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JSH’s KY: Kentucky’s top 10 sports figures are top-notch – and have amazing stories


You might think every state produces its share of great sports figures, but when you actually examine the statistics it seems our fair Commonwealth of Kentucky has contributed to the wide world of sports on a level that outshines others. I’m talking about not just quantity here, but quality and in terms of people with fascinating stories.
 

This is my personal and admittedly arbitrary top 10, of course – a complete list of Kentucky’s great athletes, coaches and owners could easily fill a book!
 

1. Muhammad Ali. Love him or hate him, Louisville’s Muhammad Ali is the greatest boxer of all time in terms of showmanship and razzle-dazzle, having galvanized and revitalized public interest in the sport at a time when it very easily could have withered on the vine. But in terms of actual statistics, Ali is indeed “the greatest,” regardless of what you think about that phantom punch that made Sonny Liston spontaneously collapse. Ali is the first – and only – three-time lineal World Heavyweight Champion. Born under the name Cassius Clay – yes, named after that Cassius Clay – Ali changed his name after joining the Nation of Islam in 1964. (A decade later, he converted to Sunni Islam in 1975, and reportedly in recent years he’s embraced Islam’s more mystical variant, Sufism.) Will Smith did an astounding job of portraying the boxer in the 2001 film Ali, especially considering the transformation he underwent to put on weight for the part.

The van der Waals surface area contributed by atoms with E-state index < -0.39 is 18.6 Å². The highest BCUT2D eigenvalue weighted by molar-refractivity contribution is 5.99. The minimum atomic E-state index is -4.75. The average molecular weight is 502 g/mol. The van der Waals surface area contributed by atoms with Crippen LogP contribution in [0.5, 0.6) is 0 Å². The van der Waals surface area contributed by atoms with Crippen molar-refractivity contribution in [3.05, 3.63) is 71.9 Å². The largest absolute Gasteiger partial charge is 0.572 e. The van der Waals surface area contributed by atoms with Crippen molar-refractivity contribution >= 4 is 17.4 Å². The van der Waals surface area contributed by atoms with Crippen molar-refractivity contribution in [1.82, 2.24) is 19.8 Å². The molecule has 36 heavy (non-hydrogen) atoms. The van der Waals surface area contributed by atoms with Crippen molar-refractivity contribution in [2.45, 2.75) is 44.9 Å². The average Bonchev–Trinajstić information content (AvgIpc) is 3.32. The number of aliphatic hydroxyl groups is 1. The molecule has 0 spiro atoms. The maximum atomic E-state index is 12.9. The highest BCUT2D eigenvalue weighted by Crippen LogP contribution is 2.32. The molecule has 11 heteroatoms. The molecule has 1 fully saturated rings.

2. Tyson Gay. Born in Lexington in 1982, Gay in is an American track and field sprint athlete whose 100 m personal best of 9.69 seconds is the current American record – which makes him the second-fastest athlete of all time. In 2008, he ran a 100m in 9.68 – which at that time was the fastest time in history – but was unfortunately disqualified from the world record because of “wind assistance.” That’s pretty silly if you ask me, and I know you didn’t.
 

3. Jack Roush. The ultimate auto racing guru, Roush has won six championships as a car owner in NASCAR’s top three series, two Sprint Cup titles, three Nationwide Series titles, and a Camping World Truck Series title. Jack has two Daytona 500 victories as a car owner, both with driver Matt Kenseth. Since Jack began competing in NASCAR, his team has racked up 283 wins and 212 poles. Roush was born in Covington, Ky., and earned a mathematics/physics degrees from Berea College. (Roush is almost as famous for his bad luck with planes as he is his good luck with cars – in 2002 his private plane went down in a lake in Alabama and he was underwater and unconscious when rescued in the nick of time, and in 2010 he lost an eye when he crash-landed his Hawker Beechcraft Premier 390 jet in Wisconsin.)